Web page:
Department of Transportation Federal Aviation Administration Washington, D.C. and National Air Traffic Controllers Association

United States of America

BEFORE THE FEDERAL SERVICE IMPASSES PANEL





In the Matter of )

)

Department of Transportation )

Federal Aviation Administration )

Washington, D.C. )

)

and ) Case No. 91 FSIP 80

)

National Air Traffic Controllers )

Association )

)



DECISION AND ORDER



The National Air Traffic Controllers Association (Union or NATCA) filed a request for assistance with the Federal Service Impasses Panel (Panel) to consider a negotiation impasse under section 7119 of the Federal Service Labor-Management Relations Statute (Statute) between it and the Department of Transportation, Federal Aviation Administration, Washington, D.C. (Employer or FAA).



The Panel determined that the parties' dispute concerning smoking in the workplace should be resolved pursuant to written submissions from the parties with the Panel to take whatever action it deemed appropriate to resolve the impasse. Submissions were made pursuant to these procedures. Additionally, a representative of the Panel conducted site visits with the parties to three facilities, National Airport in Washington, D.C.; Dulles Airport in suburban Northern Virginia; and the Washington Air Route Traffic Control Center in Leesburg, Virginia. The Panel has now considered the entire record in this case, including a report by its representative concerning the site visits.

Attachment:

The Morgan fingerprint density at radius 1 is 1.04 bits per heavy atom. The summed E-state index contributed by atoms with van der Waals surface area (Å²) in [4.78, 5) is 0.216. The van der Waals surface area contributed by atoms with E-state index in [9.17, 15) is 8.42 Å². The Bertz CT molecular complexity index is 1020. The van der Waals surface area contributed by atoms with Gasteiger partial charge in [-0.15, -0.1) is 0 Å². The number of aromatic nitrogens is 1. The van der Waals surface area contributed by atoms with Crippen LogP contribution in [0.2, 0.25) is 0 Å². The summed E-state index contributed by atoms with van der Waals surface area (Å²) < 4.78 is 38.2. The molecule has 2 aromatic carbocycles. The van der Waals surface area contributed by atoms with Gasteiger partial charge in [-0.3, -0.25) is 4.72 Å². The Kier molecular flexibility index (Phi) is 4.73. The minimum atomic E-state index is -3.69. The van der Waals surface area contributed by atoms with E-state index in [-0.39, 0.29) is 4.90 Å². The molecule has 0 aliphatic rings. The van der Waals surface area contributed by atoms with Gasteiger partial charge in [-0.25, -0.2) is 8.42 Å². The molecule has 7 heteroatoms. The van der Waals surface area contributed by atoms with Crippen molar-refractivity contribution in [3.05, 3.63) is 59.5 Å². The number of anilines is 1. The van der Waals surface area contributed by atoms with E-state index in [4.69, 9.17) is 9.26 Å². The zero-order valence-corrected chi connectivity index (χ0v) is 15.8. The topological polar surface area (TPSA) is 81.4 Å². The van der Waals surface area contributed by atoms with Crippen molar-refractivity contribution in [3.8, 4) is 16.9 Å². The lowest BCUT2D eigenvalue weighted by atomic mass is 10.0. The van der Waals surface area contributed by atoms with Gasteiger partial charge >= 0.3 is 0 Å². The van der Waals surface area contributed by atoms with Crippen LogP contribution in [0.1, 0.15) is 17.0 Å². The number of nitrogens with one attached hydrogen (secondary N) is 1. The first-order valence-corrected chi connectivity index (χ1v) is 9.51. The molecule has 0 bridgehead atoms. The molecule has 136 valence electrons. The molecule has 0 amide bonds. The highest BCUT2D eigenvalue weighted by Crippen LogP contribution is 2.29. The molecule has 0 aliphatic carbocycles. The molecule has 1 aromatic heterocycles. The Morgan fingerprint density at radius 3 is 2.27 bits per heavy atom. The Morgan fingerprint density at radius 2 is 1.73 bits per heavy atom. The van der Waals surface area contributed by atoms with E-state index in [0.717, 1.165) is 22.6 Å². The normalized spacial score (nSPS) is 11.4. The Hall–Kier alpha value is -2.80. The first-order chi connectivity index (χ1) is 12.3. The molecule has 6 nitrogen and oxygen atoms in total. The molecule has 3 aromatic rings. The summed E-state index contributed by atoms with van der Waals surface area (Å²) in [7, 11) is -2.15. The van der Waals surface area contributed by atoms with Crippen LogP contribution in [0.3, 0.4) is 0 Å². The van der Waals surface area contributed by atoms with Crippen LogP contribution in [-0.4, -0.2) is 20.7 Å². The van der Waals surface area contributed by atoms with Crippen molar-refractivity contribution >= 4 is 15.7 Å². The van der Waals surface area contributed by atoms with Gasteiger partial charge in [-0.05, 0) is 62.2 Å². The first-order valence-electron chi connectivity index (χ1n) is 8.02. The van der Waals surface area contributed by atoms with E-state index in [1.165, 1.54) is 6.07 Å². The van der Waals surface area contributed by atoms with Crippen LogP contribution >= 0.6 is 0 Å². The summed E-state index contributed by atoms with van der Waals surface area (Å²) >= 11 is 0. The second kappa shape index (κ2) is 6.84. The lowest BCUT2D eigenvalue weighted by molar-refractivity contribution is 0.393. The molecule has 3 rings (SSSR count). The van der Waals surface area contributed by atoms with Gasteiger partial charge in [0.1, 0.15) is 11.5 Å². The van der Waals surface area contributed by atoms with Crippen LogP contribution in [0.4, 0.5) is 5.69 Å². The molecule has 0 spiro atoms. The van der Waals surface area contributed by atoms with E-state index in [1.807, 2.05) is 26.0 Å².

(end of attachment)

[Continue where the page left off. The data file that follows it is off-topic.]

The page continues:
BACKGROUND



The Employer is responsible for the conduct and regulation of the nation's air traffic. It maintains some 450 to 500 air traffic control towers, and ground-based terminals and centers nationwide. The Union represents a nationwide bargaining unit consisting of approximately 17,000 General Schedule employees who work as air traffic controllers. The parties have entered into a master collective-bargaining agreement which is in effect until May 1992.



This dispute which potentially affects all employees arose in August 1990, when the Employer notified the Union of its intent to issue Department of Transportation (DOT) Order 3900.47, which would implement a new smoking policy in all space occupied and controlled by it.



By way of background, there are 17,490 airports in the U.S. This number includes civilian and joint civilian/military airports, heliports, and seaplane bases in the U.S. and its territories. of this number, 5,589 are public-use airports, while 11,901 are used privately. The FAA operates three types of airport support facilities: (1) Air Traffic Control Towers (ATCT); (2) Terminal Radar Approach Control facilities (TRACON); and (3) Air Route Traffic Control Centers (ARTCC). Bargaining-unit employees are stationed at all three types of facilities.